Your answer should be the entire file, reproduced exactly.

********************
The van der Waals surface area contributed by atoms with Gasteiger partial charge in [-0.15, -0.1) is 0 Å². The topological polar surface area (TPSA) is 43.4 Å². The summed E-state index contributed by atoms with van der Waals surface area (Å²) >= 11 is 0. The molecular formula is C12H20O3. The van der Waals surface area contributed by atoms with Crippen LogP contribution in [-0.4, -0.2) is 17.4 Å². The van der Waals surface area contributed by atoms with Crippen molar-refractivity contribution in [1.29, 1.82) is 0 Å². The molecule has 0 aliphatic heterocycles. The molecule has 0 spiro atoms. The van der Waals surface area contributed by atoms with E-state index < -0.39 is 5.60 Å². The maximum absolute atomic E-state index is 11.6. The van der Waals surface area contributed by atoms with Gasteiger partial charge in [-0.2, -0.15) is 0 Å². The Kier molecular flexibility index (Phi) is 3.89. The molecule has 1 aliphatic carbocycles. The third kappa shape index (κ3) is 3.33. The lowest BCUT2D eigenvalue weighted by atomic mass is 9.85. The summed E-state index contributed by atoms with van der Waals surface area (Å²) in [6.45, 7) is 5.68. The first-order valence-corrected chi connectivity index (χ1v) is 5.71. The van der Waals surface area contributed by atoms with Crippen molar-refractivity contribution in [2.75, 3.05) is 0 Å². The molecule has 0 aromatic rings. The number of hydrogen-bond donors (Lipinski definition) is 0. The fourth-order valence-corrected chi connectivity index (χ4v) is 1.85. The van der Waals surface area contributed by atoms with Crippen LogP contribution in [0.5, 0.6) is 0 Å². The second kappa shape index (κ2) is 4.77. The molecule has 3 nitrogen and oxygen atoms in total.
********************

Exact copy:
The van der Waals surface area contributed by atoms with Gasteiger partial charge in [-0.15, -0.1) is 0 Å². The topological polar surface area (TPSA) is 43.4 Å². The summed E-state index contributed by atoms with van der Waals surface area (Å²) >= 11 is 0. The molecular formula is C12H20O3. The van der Waals surface area contributed by atoms with Crippen LogP contribution in [-0.4, -0.2) is 17.4 Å². The van der Waals surface area contributed by atoms with Crippen molar-refractivity contribution in [1.29, 1.82) is 0 Å². The molecule has 0 aliphatic heterocycles. The molecule has 0 spiro atoms. The van der Waals surface area contributed by atoms with E-state index < -0.39 is 5.60 Å². The maximum absolute atomic E-state index is 11.6. The van der Waals surface area contributed by atoms with Gasteiger partial charge in [-0.2, -0.15) is 0 Å². The Kier molecular flexibility index (Phi) is 3.89. The molecule has 1 aliphatic carbocycles. The third kappa shape index (κ3) is 3.33. The lowest BCUT2D eigenvalue weighted by atomic mass is 9.85. The summed E-state index contributed by atoms with van der Waals surface area (Å²) in [6.45, 7) is 5.68. The first-order valence-corrected chi connectivity index (χ1v) is 5.71. The van der Waals surface area contributed by atoms with Crippen molar-refractivity contribution in [2.75, 3.05) is 0 Å². The molecule has 0 aromatic rings. The number of hydrogen-bond donors (Lipinski definition) is 0. The fourth-order valence-corrected chi connectivity index (χ4v) is 1.85. The van der Waals surface area contributed by atoms with Crippen LogP contribution in [0.5, 0.6) is 0 Å². The second kappa shape index (κ2) is 4.77. The molecule has 3 nitrogen and oxygen atoms in total.